United Nations climate chief Christiana Figueres said that coal power can be part of the solution to curbing global warming, but it would require shuttering older coal power plants, advancing carbon capture and storage (CCS) technology, and resolving to leave much of the planet’s existing coal reserves in the ground.
carbon capture and storage
Coal is a combustible sedimentary rock that has become the world’s most used energy source. Because it is so abundant and therefore cheap, much research has been done to see what other kinds of uses it can have other than direct burning for electricity production. The liquefaction of coal
Twenty-one new carbon capture and storage (CCS) demonstration projects were launched worldwide in 2010, despite rising technology costs, according to a new report by Australia’s Global CCS Institute.
That growth represented a 10 percent increase from the previous year, and bumped the total number of projects active
Computer models that simulate and predict future climate change patterns are far from accurate according to climate scientist Kevin Anderson of the Tyndall Centre for Climate Change at the University of Manchester. Anderson believes that this is because the Integrated Assessment Models (IAM’s) that are widely used by
Each year energy-related carbon dioxide emissions account for more than 80 percent of greenhouse gas emissions in the United States. According to the Energy Information Association, that adds up to over 5,814 million metric tons (MMT) of carbon in 2008 alone. The Obama administration recognizes that this is not sustainable and that’s why we’ve actively sought to not only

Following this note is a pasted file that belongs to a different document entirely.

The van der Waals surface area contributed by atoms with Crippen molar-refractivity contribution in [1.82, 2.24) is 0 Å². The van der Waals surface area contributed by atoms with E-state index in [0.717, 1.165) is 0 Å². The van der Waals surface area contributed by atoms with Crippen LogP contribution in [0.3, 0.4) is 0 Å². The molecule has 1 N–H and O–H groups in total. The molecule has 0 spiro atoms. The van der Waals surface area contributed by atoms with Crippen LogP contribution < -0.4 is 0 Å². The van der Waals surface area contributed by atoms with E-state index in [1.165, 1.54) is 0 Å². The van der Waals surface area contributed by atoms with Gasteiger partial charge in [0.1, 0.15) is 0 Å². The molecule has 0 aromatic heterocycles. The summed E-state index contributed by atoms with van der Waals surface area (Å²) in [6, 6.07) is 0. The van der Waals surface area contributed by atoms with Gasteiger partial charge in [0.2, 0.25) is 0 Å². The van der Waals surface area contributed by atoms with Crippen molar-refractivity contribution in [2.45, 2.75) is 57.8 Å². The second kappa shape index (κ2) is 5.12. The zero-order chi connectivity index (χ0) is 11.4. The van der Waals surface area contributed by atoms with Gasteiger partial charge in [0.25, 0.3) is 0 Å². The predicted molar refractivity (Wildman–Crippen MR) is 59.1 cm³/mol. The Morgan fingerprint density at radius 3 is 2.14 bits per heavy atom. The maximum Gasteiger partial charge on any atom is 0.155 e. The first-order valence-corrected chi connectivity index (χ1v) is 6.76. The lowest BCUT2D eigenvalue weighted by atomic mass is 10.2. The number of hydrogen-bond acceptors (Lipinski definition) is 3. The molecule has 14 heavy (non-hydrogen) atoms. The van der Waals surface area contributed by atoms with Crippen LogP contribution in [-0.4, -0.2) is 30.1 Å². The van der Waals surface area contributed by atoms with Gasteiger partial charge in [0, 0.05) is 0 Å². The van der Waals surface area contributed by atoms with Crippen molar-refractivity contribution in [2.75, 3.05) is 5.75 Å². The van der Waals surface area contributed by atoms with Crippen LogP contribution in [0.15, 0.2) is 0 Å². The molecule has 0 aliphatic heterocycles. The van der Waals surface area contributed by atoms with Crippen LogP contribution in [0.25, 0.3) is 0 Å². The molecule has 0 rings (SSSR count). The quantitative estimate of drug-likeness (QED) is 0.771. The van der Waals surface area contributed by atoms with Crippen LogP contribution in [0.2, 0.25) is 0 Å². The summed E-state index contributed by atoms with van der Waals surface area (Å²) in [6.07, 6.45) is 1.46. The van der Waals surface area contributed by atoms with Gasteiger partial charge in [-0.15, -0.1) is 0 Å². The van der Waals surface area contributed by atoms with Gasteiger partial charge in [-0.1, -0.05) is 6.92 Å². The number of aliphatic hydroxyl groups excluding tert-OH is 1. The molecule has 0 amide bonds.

Carbon dioxide air emissions is one of the big issues in global warming debate. However, before you start controlling by putting the carbon in the ground, you first have to put lawyers in a room to argue. After a year that saw billions of dollars spent around a variety of carbon capture and storage pilot projects, the focus in 2010 will shift from press conferences and engineering discussion to court cases and conference tables.
Everyone has an opinion on what is the right thing to do in global warming. Far from just an engineering decision the task of making technology an effective weapon in the fight against climate change will take a lot more than working out funding details and letting the engineers work.
Amid a growing call for reducing atmospheric concentrations of CO2 to 350 parts per million, a group of economists maintains that striving to meet that target is a smart investment — and the best insurance policy humanity could buy.
The climate change news from Washington is cautiously encouraging. No one in power is listening to the climate skeptics any more; the economic stimulus package included real money for clean energy; a bill capping U.S. carbon emissions emerged, battered but still standing, from the House of Representatives, and might even survive the Senate. This, along with stricter emission standards in Europe and a big push for clean energy and efficiency standards in China, provides grounds for hope for genuine progress on emissions reduction.
But while climate policy is finally moving forward, climate science is moving faster. One discovery after another suggests the world is warming faster, and climate damages are appearing sooner, than anyone had expected. Much of the policy discussion so far has been aimed at keeping the atmospheric concentration of CO2 below 450 parts per million (ppm) — which was until recently thought to be low enough to prevent dangerous levels of warming. But last year, James Hansen, NASA’s top climate scientist, argued that paleoclimatic evidence shows 450 ppm is the threshold for transition to an ice-free earth. This would imply a catastrophic rise in sea levels, eventually flooding all coastal cities and regions.